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How can I get query string values?

I need to parse the query string www.mysite.com/default.aspx?dest=aboutus.aspx. How do I get the dest variable in JavaScript?

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16  
why'd this get downvoted? –  nailitdown Jan 19 '10 at 5:32
1  
@nailitdown No "here's what I've tried" for one thing. No references to any possible solutions/documentation either. That said, I did not downvote it. –  Madbreaks Dec 20 '12 at 17:01
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marked as duplicate by rds, ithcy, Beska, Ed Heal, JaredMcAteer Jan 18 '13 at 15:26

This question has been asked before and already has an answer. If those answers do not fully address your question, please ask a new question.

12 Answers

Here is a fast and easy way of parsing query strings in JavaScript:

function getQueryVariable(variable) {
    var query = window.location.search.substring(1);
    var vars = query.split('&');
    for (var i = 0; i < vars.length; i++) {
        var pair = vars[i].split('=');
        if (decodeURIComponent(pair[0]) == variable) {
            return decodeURIComponent(pair[1]);
        }
    }
    console.log('Query variable %s not found', variable);
}

Now make a request to page.html?x=Hello:

console.log(getQueryVariable('x'));

Source: http://www.idealog.us/2006/06/javascript_to_p.html

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5  
you should also decode any special characters that have been percent-encoded –  user102008 Sep 3 '10 at 18:18
6  
Easy, but not very fast if you need to get more than one query value. I think a better abstraction is to return a JS object with all the name value pairs from the query string –  Juan Mendes Sep 4 '12 at 23:37
4  
Also, the split("=") is not good enough, you can have a "name=value" pair where value contains a non-encoded '='. The solution to that is to do an indexOf('=') to find the first '=', and the substring before and after. –  Timothée Groleau Nov 20 '12 at 5:15
3  
what about ?this=1&this=2&this=3 –  Skylar Saveland Mar 16 '13 at 22:12
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You can also use the excellent URI.js library by Rodney Rehm. Here's how:-

var qs = URI('www.mysite.com/default.aspx?dest=aboutus.aspx').query(true); // == { dest : 'aboutus.aspx' }
    alert(qs.dest); // == aboutus.aspx

And to parse the query string of current page:-

var $_GET = URI(document.URL).query(true); // ala PHP
    alert($_GET['dest']); // == aboutus.aspx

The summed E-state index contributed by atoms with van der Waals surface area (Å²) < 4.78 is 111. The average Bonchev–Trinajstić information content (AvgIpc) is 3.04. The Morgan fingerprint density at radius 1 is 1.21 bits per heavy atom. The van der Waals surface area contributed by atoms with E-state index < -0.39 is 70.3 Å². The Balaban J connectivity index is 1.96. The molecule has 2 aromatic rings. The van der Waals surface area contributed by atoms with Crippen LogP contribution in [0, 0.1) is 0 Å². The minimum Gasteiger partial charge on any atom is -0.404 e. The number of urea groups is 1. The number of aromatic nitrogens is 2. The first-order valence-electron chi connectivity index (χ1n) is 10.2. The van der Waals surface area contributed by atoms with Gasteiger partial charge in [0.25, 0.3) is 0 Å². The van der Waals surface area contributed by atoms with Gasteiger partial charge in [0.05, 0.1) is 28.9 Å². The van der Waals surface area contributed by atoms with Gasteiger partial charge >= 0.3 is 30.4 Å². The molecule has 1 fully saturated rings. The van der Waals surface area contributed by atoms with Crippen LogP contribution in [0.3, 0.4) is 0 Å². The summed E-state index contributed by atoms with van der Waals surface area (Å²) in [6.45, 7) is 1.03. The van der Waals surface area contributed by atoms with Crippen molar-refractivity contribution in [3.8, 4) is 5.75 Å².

share|improve this answer
    
What does the argument in .query(true) part do? Is it to return the query as a key-value object instead of the query-string? –  bigp May 24 '12 at 18:42
    
@bigp Yup .query() returns the query string in foo=bar&hello=world format while .query(true) parses the query string into an object, e.g., { foo : 'bar', hello : 'world' }. –  SalmanPK May 24 '12 at 21:51
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Here's my version based loosely on Braceyard's version above but parsing into a 'dictionary' and support for search args without '='. In use it in my JQuery $(document).ready() function. The arguments are stored as key/value pairs in argsParsed, which you might want to save somewhere...

var args = document.location.search.substring(1).split('&');

argsParsed = {};

for (i=0; i < args.length; i++)
{
    arg = unescape(args[i]);

    if (arg.indexOf('=') == -1)
    {
        argsParsed[arg.trim()] = true;
    }
    else
    {
        kvp = arg.split('=');
        argsParsed[kvp[0].trim()] = kvp[1].trim();
    }
}
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1  
Is there a reason for using unescape() instead of decodeURI()? –  Ghigo Nov 26 '12 at 2:43
    
I would add if(args[i].length){ as the first line in the loop in order to avoid empty keys in argsParsed. –  Ghigo Nov 26 '12 at 2:55
    
@ghigo Yes, checking for a zero length key would be a good idea, perhaps after trimming though. There was no reason to use unescape(), I can't remember where I copied it from ;-) –  Henry Rusted Nov 28 '12 at 11:16
    
Warning: unescape is deprecated. See: developer.mozilla.org/en-US/docs/JavaScript/Guide/… –  fjsj Mar 1 '13 at 13:48
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If you know that you will only have that one querystring variable you can simply do:

var dest = location.search.replace(/^.*?\=/, '');
share|improve this answer
    
Not bad. I'd add this so it is unencoded properly: var dest = unescape(location.search.replace(/^.*\=/, '')).replace(/\+/g, " "); –  mhenry1384 May 14 '12 at 20:34
    
Can you modify this to account for a potential anchor on the query string? –  Levi Wallach Jun 7 '12 at 14:56
    
The regex should have a ? after the *. As is, it will fail for a query string of ?dest=foo=bar. –  st-boost Jun 9 '12 at 0:20
    
You are correct @st-boost, I corrected this. Thanks! –  CB01 Jun 12 '12 at 14:29